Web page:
August brings to a close a particularly mild winter here in the Okavango Delta. Whilst only a couple of lows this month were seen around the 7 to 9-degree Celsius mark, generally 12 to 14 was recorded as the minimum. Comfortably warm highs averaging at 30 meant guests were frequently seen returning back into camp with huge mounds of shed layers piled high on the back of the game viewers. Known for its winds, August has also seen several very gusty days where the glass doors of the dining room provided diners with much-needed shelter ensuring a relaxing brunch was had by all.
The game viewing, on the other hand, has been far from relaxing. This has been a spectacular month for leopard sightings. Selonyana’s three-year-old daughter killed a reedbuck and was seen feeding on it in a tree. Below her, two hyaena staked out the scene hoping for the best. As luck would have it, the leopard dropped the carcass and the hyaenas swooped in on the bones. Luckily for her, the next day she was found back up a tree with another reedbuck and her mother was seen relaxing nearby with a very full belly. Both leopards appeared seemingly at ease in each other’s company. Selonyana also has a young eight-month-old female cub which had not been sighted until the very end of this month. It is thought that she had most likely been hidden by her mother, for protection, on the far western side of the Concession.
Our resident pride of eight lion, the Kubu Pride, continue to be a regular sight at Vumbura Plains. The four young males, one old female and three young females have an unusual fondness for climbing trees. On at least four occasions this month they have been watched by astonished guests as they relax high up in the branches of various trees. It would, perhaps, be wise for the leopards to think twice before hauling their kill safely up a tree on our ever-evolving plains!
On one occasion, very close to the vehicle, guests were witness to a lone warthog being unceremoniously flushed from his burrow only to be rapidly and savagely torn apart by the Kubu Pride. Having finished with their starter, they swiftly moved on to main course, a buffalo, several kilometres away. A confrontation sometime later between the pride and no less than 30 hungry hyaena led to the pride standing down, bellies full, and the scavengers moving in.
On another afternoon the pride were actually spotted swimming across a channel to an island where they were seen to kill another buffalo. But this time, possibly due to being surrounded entirely by water, they were left alone and undisturbed to feed on the carcass in peace.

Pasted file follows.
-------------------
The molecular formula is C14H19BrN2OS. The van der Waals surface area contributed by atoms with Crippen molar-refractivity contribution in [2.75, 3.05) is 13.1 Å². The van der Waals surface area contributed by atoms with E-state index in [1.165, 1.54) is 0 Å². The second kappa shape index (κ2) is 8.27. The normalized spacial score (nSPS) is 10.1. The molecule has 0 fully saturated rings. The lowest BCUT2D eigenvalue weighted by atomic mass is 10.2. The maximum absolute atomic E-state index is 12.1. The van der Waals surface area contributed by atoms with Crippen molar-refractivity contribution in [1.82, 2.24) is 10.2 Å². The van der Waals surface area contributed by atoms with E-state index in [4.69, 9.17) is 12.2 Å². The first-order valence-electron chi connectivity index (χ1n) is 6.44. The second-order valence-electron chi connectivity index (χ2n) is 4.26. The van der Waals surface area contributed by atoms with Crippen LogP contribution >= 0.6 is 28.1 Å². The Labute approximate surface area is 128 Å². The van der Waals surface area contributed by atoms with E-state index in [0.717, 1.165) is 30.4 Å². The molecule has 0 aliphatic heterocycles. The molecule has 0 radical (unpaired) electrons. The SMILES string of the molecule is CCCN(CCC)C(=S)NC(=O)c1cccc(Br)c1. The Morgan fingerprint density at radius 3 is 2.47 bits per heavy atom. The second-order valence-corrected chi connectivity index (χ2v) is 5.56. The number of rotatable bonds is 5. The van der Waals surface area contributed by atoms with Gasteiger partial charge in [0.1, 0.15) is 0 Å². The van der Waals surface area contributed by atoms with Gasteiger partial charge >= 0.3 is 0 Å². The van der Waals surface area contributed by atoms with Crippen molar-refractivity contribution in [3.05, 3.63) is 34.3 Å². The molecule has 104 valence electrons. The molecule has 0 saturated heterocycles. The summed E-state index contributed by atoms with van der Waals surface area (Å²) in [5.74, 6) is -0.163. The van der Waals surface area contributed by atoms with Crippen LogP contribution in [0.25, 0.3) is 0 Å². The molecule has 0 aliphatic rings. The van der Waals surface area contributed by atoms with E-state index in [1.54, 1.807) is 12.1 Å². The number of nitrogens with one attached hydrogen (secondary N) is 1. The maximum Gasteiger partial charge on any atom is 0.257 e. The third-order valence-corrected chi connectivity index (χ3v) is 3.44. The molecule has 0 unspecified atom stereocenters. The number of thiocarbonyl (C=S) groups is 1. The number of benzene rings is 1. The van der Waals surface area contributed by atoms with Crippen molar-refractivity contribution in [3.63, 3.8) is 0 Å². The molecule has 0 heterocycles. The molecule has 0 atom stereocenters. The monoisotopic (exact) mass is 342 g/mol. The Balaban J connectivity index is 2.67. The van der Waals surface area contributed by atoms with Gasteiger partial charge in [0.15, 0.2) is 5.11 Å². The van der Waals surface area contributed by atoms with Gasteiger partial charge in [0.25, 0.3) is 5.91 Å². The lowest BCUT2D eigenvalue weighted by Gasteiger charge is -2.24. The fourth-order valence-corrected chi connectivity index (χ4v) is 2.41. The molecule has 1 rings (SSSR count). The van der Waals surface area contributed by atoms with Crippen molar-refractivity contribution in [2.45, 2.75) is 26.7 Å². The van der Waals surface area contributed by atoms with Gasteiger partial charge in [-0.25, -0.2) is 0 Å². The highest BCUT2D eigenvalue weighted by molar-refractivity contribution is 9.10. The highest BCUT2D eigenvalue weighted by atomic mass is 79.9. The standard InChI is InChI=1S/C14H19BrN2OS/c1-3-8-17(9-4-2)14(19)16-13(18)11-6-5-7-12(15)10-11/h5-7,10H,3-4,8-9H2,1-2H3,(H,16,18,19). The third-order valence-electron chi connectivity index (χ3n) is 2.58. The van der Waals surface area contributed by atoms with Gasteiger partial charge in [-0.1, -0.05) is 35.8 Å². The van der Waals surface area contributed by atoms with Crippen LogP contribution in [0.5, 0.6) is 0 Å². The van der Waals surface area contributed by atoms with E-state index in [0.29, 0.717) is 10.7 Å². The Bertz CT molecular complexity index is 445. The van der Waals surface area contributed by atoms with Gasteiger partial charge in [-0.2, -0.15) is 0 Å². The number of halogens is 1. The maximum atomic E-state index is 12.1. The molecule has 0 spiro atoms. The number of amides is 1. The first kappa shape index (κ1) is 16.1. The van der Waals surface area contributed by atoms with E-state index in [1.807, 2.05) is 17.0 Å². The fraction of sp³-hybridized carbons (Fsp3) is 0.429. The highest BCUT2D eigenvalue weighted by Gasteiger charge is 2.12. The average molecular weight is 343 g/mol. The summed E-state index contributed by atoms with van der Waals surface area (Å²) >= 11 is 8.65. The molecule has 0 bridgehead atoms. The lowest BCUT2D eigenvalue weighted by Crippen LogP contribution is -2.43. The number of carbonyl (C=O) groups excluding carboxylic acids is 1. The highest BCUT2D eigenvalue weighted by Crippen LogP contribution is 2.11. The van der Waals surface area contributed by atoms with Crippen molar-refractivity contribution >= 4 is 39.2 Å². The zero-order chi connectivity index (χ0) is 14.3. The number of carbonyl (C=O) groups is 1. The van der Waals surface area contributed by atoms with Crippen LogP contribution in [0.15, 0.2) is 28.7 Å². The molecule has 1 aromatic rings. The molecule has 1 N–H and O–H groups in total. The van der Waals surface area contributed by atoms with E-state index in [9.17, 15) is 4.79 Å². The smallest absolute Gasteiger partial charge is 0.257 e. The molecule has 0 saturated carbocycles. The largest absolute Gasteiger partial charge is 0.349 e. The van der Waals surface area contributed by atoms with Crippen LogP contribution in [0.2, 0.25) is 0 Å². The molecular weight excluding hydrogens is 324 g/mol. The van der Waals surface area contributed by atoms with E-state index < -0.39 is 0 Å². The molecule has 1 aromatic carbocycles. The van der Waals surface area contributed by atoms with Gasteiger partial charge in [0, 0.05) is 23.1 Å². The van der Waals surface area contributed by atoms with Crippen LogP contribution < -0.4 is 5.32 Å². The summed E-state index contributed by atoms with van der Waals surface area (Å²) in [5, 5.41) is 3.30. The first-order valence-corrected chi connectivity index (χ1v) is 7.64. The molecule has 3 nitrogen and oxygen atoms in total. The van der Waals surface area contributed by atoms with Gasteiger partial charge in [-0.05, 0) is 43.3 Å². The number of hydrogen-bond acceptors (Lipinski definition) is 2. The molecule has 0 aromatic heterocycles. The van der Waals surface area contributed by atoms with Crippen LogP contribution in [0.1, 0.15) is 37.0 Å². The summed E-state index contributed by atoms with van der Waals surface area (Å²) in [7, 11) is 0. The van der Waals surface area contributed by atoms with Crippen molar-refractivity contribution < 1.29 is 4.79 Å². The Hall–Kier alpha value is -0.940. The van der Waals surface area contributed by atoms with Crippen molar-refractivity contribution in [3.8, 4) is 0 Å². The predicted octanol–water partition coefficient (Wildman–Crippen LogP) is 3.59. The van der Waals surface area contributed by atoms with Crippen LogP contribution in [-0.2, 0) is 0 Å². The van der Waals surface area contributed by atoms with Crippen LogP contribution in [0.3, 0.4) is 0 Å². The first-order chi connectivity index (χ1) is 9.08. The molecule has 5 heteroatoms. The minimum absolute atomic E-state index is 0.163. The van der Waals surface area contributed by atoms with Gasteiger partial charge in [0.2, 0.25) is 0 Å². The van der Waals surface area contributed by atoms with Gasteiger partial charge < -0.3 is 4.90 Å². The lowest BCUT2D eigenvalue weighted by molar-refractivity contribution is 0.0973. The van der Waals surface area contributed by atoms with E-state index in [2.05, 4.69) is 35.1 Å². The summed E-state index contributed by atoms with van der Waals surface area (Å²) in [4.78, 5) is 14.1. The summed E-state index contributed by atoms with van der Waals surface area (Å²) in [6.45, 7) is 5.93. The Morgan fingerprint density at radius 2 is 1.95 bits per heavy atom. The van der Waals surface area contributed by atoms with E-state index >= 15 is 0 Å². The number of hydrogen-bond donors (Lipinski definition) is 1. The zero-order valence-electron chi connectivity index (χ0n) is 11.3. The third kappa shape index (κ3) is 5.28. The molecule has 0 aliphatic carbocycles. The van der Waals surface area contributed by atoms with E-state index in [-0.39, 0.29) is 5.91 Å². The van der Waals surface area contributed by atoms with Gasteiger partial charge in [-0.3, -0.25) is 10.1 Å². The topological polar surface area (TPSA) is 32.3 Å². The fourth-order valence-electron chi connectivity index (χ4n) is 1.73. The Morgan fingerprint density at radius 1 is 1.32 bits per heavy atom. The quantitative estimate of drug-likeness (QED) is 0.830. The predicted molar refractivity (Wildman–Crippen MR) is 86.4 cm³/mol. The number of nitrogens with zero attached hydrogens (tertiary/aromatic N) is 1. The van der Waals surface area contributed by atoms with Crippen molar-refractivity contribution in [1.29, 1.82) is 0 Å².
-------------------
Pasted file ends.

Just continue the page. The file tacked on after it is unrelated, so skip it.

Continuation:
It has also not been unheard of for this pride to venture into camp. On one particular early morning, our Executive Chef Nick got an unwelcome surprise as the pride began bounding towards him, interrupting his walk to work. As they became uncomfortably close, Nick took the wise decision to retreat to Room 1, where, in a bid for cover, he asked the guests if he could please be let in. The three of them then enjoyed an early morning coffee together from the sanctuary of the room, whilst watching three large hyaenas feed on the carcass of a kudu which the lions killed during the night.
The lions are not the only predators to be seen running around camp. The pack of nine wild dogs, which were seen regularly for the first half of the month, made a particularly chaotic entrance one afternoon. A lone dog was chasing an impala who ran into the glass doors behind the bar, rebounded and continued on running for his life. Sprinting all around the main area and back of house, almost over our toes, the dog finally landed his prey just before Room 4. After patiently waiting for about ten minutes he was joined by the other eight. In less than fifteen minutes the pack had pulled the antelope apart and devoured it, and off they went. After not being seen for a couple of weeks after this, they reappeared at the end of the month. Excited guests watched them on a hunt, but this time they were unsuccessful.
Frequent sable sightings continue to delight. Enormous herds of buffalo have also been spotted gracing our plains. Having got quite accustomed to herds of 500, one morning late in the month, a herd estimated to be around the two thousand mark were seen splashing and stomping their way through the water. Quite breathtaking!
“The best experience ever. Spectacular in every way – the pure beauty, game sightings, the gracious fun staff and the tender loving care”
“An amazing four days Vumbura. Many thanks to everyone. Can’t wait to return!”
“The best camp we have ever stayed in. Absolutely exceptional in every possible way”
Staff in Camp
Managers: Jared, Annabel and Tlamelo.
Guides: Zee, Moronga, Russell and Ant.